The most common, but not the most high-end seam construction for all-season and winter wetsuits is GBS. Glued and blind stitched seams prevent water from entering your wetsuit. GBS seams are constructed by first glueing the edges of the neoprene panels together to prevent water from entering the wetsuit. Thereafter, the seams are blind stitched together on the outside, inside, or both sides of the neoprene panels. The needle doesn’t penetrate the neoprene completely, but only stitches through half of the neoprene panel to prevent leakage.
Liquid rubber sealed seams are a step up from traditional glued and blind stitched seams. A liquid neoprene seal can be applied on top of the stitching. This reinforces a traditional glued and blind stitched seams and creates a sealed outside seam. Therefore it’s mainly used on high-end wetsuits only. The sealed seams give an extra layer of protection from water entering the wetsuit. This durable construction lasts longer than normal GBS seams. Although not as thin and clean, S-seal seams are usually more durable and less easy to crack than Powerseams. High-end wetsuit seams can be reinforced on the inside too. Neoprene tape can be applied to create an extra layer of protection against leaks. It also protects the skin against rash caused by the seam. The latest development in inside seam reinforcement is the neat machine applied neotape 2.0.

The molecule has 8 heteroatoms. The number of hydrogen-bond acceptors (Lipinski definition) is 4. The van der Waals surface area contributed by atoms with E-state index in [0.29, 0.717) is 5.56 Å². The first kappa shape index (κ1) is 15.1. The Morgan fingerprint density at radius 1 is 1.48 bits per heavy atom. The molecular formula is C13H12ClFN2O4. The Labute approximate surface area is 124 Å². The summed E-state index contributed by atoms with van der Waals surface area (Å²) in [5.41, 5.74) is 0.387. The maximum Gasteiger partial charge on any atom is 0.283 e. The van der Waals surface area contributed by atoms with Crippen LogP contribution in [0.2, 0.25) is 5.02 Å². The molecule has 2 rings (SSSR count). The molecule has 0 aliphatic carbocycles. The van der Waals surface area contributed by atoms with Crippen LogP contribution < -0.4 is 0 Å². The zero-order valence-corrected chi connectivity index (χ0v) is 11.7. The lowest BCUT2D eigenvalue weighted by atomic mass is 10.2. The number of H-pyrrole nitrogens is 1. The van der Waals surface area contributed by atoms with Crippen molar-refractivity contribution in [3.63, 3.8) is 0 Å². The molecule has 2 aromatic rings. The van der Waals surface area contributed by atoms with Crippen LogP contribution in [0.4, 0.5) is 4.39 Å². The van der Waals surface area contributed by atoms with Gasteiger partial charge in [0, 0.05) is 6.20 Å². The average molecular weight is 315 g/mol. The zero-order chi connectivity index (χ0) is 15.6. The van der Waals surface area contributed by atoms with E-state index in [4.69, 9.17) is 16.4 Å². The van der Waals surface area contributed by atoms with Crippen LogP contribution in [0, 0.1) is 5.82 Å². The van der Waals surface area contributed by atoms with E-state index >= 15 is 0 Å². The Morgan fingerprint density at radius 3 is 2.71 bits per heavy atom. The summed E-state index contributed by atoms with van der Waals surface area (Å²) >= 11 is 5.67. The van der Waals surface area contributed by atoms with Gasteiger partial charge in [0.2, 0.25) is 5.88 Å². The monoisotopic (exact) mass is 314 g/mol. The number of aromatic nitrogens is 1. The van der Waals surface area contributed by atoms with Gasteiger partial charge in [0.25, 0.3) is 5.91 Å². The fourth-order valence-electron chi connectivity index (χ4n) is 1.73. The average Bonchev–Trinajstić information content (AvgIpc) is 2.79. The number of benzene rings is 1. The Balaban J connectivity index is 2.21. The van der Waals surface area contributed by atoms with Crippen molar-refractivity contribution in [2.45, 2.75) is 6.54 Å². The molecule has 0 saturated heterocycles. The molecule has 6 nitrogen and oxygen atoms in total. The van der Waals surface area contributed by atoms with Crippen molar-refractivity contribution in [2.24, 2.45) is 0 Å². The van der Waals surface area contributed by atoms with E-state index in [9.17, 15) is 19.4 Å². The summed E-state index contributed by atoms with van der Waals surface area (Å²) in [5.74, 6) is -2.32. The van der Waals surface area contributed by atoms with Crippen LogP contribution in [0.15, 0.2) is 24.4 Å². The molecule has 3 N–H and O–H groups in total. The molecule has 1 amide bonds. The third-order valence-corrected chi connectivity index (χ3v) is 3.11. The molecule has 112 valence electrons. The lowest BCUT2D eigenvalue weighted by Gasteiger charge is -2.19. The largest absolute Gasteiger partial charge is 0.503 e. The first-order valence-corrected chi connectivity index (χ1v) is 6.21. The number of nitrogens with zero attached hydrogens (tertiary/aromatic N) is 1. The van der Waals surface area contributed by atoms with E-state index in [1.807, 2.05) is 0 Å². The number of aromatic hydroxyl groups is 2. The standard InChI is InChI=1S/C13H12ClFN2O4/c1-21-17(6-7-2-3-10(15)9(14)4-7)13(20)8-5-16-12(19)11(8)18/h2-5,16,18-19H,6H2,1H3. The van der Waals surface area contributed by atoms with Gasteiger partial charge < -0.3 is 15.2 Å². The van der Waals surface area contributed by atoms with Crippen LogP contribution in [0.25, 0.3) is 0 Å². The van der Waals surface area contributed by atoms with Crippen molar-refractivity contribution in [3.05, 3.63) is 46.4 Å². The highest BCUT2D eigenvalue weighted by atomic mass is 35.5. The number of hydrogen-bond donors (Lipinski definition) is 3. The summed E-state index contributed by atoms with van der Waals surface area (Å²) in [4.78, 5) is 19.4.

Double lined vs. single lined neoprene